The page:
Daibutsu, Kamakura

Daibutsu, Kamakura
Daibutsu in Kamakura, June 2010. There were thousands of school kids visiting that day. It was still great fun.

Tuesday, July 29, 2008

What's Wrong with this Building?

A Haikyo or abandoned building from somewhere in Hokkaido, Japan

Hmm, what is this building? Is it a school or a recreation center? Let's see.

It looks like it is not being used. It's abandoned. I wonder why?

This room looks to be in really good condition. Clean, organized, tables set-up for events or meetings. But why does this building appear to be unused? Wait, what's that through the window in the other room?

What's going on in there? It looks like I can see the sky through the roof.

Uh oh. What happened here? I think I know why this building is not being used.

Look, there is a giant hole in the roof.

How did that happen? An earthquake? Too much snow? A structural deficiency?

That's one big sky light. Probably the building should be torn down. It doesn't look safe. Who is responsible for this?

These very interesting photos are from this excellent Haikyo website. Apparantly this building is from somewhere in Hokkaido.



A fairly large earthquake has just struck the los Angeles area. The reports state it was about a 5.4 to 5.6 on the Richter scale and relatively shallow so it felt pretty strong. They are reporting that it was only 7 kilometers below the surface. It lasted at least 2 minutes from my guess. The news is saying people as far away as Las Vegas felt it as well. There are reports of some damage in some communities East of Loas Angeles.

My building in downtown Los Angeles shook pretty strongly but we are not evacuating. This was the biggest one I have felt since the 1994 Northridge Earthquake here which was a 6.8. That one did massive damage to my university there in Northridge.

Friday, July 25, 2008

Courtesy and Respect

Why does it seem like there are so many people with a lack of courtesy or respect or just have a bad attitude toward other people in this country or at least in Los Angeles?

I think every American needs to visit another country such as Japan or the Scandinavian countries so they can witness how much more polite people are.

Ever since I visited Japan, I have become more aware of how rude people can be in Los Angeles. Certainly there are rude people everywhere, including Japan. I understand that I have never lived in Japan for an extended period of time. But I have spent the equivalent of several months there and I definitely can tell the difference in how people interact with each other.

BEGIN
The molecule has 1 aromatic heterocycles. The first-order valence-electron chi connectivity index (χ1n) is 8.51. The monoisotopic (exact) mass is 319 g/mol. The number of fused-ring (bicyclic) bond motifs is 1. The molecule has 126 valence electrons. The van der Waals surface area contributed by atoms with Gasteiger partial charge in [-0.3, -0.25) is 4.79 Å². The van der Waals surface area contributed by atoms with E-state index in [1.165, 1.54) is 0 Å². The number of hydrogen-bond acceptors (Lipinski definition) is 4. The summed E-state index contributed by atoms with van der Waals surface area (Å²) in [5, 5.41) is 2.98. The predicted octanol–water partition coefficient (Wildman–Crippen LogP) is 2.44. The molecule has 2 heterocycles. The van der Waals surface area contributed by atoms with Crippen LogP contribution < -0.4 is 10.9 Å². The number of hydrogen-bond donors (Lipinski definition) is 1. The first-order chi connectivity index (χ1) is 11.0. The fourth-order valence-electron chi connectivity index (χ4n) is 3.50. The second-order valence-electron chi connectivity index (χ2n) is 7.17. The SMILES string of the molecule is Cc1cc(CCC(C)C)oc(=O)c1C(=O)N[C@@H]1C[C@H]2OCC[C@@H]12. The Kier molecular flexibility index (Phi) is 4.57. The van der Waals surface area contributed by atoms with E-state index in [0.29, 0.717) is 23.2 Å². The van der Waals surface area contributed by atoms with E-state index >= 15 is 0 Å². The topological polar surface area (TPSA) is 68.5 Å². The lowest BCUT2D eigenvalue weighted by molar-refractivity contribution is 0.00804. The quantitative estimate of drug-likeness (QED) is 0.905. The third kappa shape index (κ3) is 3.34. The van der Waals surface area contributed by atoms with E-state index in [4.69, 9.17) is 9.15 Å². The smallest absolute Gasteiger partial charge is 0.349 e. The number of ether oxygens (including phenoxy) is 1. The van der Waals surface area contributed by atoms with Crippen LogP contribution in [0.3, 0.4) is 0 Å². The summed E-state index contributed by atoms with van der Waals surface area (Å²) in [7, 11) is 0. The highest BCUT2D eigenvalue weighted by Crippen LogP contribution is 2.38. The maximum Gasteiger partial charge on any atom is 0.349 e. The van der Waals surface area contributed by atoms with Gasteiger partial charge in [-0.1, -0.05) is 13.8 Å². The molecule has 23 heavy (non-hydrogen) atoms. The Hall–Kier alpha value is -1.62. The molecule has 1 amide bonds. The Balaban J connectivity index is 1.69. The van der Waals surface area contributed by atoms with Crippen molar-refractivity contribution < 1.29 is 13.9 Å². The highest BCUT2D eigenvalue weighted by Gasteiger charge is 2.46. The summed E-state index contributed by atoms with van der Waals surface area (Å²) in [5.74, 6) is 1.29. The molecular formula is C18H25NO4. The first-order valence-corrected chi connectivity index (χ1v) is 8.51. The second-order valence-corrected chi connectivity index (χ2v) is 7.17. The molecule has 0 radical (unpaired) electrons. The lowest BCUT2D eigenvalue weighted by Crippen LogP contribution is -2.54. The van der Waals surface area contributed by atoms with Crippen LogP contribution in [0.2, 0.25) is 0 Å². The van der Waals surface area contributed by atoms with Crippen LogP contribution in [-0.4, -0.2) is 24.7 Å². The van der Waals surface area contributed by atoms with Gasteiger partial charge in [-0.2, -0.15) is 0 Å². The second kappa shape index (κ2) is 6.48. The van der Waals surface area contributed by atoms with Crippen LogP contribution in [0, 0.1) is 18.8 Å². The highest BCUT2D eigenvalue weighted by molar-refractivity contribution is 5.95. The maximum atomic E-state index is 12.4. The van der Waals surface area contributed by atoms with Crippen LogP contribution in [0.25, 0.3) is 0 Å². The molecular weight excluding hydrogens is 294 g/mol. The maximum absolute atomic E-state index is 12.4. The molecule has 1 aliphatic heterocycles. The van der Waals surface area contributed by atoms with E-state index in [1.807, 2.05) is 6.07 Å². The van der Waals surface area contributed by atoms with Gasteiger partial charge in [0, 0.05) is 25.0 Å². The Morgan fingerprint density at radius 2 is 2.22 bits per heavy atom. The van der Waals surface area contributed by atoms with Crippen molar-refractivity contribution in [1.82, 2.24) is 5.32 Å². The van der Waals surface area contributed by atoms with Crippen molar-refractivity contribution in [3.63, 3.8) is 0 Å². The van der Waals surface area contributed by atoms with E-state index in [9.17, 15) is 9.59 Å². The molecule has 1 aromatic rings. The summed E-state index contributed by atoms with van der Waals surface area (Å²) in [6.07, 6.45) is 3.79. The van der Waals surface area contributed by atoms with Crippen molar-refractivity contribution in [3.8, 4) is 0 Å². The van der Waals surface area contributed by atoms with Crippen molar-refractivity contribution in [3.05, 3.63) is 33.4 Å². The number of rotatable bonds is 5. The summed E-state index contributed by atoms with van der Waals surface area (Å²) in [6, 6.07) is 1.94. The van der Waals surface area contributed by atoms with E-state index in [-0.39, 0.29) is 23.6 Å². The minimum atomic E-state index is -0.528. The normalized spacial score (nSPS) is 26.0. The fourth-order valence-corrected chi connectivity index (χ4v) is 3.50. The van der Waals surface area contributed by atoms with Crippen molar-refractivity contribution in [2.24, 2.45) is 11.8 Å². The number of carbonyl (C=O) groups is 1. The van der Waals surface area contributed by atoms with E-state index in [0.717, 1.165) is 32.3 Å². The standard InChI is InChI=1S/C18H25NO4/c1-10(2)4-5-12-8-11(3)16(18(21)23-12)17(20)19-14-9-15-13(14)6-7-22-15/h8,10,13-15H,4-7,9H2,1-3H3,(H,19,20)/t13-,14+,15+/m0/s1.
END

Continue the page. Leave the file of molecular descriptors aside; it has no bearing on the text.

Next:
Some long-time foreign residents will certainly give many examples of rudeness they have encountered in Japan, especially examples of unkindness they have encountered that they feel have been directed at them due to being non-Japanese. I have read about the un-friendly elderly person and other examples. And if you have ever read anything from Debito.org, you will think Japan is a very unfriendly place for foreigners.

But I feel that these negative interactions are relatively rare compared to in America. I also feel that most instances of discrimination in Japan is more a misunderstanding by Japanese that foreigners do not understand Japanese culture and is not actually based on hate. While I feel that the majority of discrimination in the United States is based on hate.

Here is why I felt like writing this post. On Friday, July 25th, I went for my usual walk around Downtown Los Angeles during my lunch break. On the way back to the office I witnessed four separate examples of rudeness, disrespect, and impatience. Although these events were very, very minor, they still revealed to me a big difference between Japan and the United States in how respectful people are. Or at least it reveals something about Los Angeles.

The four examples I witnessed below occurred within about 5 minutes of each other.

The first incident. I saw a man finish drinking from a plastic cup. He then tossed the empty cup onto a newspaper stand a kept walking. There were trash cans all around the area but obviously he was too lazy and disrespectful to throw his trash into the trash can. When you see how much trash lines the streets and freeways in the U.S., you will know that this is a fairly common and disrespectful occurrance. In Japan, one of the things that sticks out in my memory is how clean it is.

The second incident. Myself and one or two other people were walking along the sidewalk. A driver in a minivan had to turn right into a driveway but had to wait for us pedestrians to pass. But another man in a large delivery truck behind the minivan decided to lay on his horn because the minivan was blocking his way. It's possible the minivan did not put his turn signal on but that really doesn't matter. It just demonstrated typical impatience and rudeness in this city. I do not recall ever hearing people use their car horns in Japan. and I have seen many situations in Japan while driving that if had occurred in America would have resulted in not only a horn but probably a middle finger and an obscenity.